What has this got to do with Croatian elections, you might ask? Well – everything, I think.
Croatian electorate is split and voter crisis is looming. Time is likely to arrive when some (perhaps a significant number in election results term) traditionally left-voters will turn right and vice versa.
The left oriented Social Democrats that lead the current government and the right oriented Croatian Democratic Union that leads the opposition, with their coalition partner parties, are splitting the electorate virtually into two equal halves. Leaders of both – Zoran Milanovic/Social Democrats and Timislav Karamarko/Croatian Democratic Union – have come out equally as “the most negative” politicians in some opinion polls over the past several months. Both sides of politics attract demons from their governing past blamed for the critical state of the economy and the increasing poverty.
It would seem that the Social Democrats have recognised the looming election results crisis where results between two leading parties will be so close that even a handful of single votes (swinging votes) will make the difference between loss and victory and are set to tip their sights onto the conservative side of political orientation in order to attempt winning over some of the traditionally conservative voters. On Saturday, 8 August 2015, Social Democrats with their leader Zoran Milanovic have announced and indicated to their intention of forming a coalition or starting some form of (electoral) cooperation with the Authentic Croatian Peasant Party – a socially conservative party that bases its foundations on the work of Croatia’s great leader Stjepan Radic (shot in 1928 in parliament in Serbia by Serb nationalist as representative of Croatia and died from the wounds days later).
While the reaction from the Authentic Croatian Peasant Party to this Social Democrat idea has so far been one of irony – such as its president Branko Hrg saying “the way he has started, Prime Minister Zoran Milanovic might become a member of some right-wing option…if the hunt for small political parties is so great then there must be panic within the governing coalition…” – one cannot discount as electorally insignificant the Social Democrat government minister and Deputy Prime Minister laying a wreath on Friday, with much media pomp and ceremony – at Stjepan Radic’s tomb for the 87th anniversary of his death.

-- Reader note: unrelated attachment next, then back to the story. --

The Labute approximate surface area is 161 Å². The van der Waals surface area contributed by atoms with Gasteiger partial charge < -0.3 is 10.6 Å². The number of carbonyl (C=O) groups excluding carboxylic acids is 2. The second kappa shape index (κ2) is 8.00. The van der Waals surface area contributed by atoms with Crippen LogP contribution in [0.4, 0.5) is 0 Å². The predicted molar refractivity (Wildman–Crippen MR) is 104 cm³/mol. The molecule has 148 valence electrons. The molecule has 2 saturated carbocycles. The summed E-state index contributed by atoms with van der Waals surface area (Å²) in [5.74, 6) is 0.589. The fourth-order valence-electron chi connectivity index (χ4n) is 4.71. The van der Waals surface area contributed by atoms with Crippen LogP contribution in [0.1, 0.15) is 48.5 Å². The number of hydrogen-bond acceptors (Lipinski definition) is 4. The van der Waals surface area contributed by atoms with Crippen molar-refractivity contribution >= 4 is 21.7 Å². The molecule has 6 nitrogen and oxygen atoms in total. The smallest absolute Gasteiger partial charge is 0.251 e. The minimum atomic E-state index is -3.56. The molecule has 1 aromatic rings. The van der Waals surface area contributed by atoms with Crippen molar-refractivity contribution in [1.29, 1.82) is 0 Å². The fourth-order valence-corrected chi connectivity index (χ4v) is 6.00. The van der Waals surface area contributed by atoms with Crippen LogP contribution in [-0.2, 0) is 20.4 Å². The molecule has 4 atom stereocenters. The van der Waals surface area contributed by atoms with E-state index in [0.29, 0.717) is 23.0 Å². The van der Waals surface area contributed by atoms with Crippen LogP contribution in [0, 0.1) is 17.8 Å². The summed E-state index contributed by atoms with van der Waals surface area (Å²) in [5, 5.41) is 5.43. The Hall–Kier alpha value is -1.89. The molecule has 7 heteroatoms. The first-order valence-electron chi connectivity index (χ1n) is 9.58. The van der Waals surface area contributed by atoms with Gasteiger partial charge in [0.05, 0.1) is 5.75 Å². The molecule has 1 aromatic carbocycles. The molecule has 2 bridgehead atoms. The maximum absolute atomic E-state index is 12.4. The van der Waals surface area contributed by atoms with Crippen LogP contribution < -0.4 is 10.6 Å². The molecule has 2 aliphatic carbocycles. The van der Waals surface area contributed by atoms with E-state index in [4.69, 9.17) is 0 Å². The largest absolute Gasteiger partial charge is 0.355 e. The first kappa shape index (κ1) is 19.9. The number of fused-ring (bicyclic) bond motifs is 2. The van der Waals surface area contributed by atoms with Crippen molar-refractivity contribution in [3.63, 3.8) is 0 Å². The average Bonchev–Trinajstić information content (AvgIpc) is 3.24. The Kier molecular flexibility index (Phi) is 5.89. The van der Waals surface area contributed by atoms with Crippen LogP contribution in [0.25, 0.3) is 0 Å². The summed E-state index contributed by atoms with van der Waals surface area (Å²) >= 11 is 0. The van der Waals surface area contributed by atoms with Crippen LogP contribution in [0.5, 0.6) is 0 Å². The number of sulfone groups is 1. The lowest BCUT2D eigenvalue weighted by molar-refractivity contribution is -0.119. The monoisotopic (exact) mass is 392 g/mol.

Tomislav Karamarko, leader of Croatian Democratic Union, has commented on this Social Democrats’ stepping into the traditionally conservative, right-winged political terrain, as “an expression of nervousness and insecurities of HDZ’s and its coalitions’ political opponents…”.
Indeed that may be so, SDP may be nervous, but judging by the palpable polarisation within the Croatian electorate (50-50 almost) between left and right, it stands to reason that in order to win at the next elections a political party vying for office must consider more aggressively the issues that affect the entire electorate rather than predominantly those that affect the part of the electorate sympathetic to it! And that may well be what the Social Democrats are doing: getting closer to the other side (?). If that is so and if they are “nervous and insecure” then their moves towards the conservative terrain could in fact be seen by some as “fight” not “flight”. If they succeed in getting even a minor party from the conservative side into their coalition then Social Democrats may be perceived in a positive light as “fighters” to stay in power. This positive light may translate into positive votes.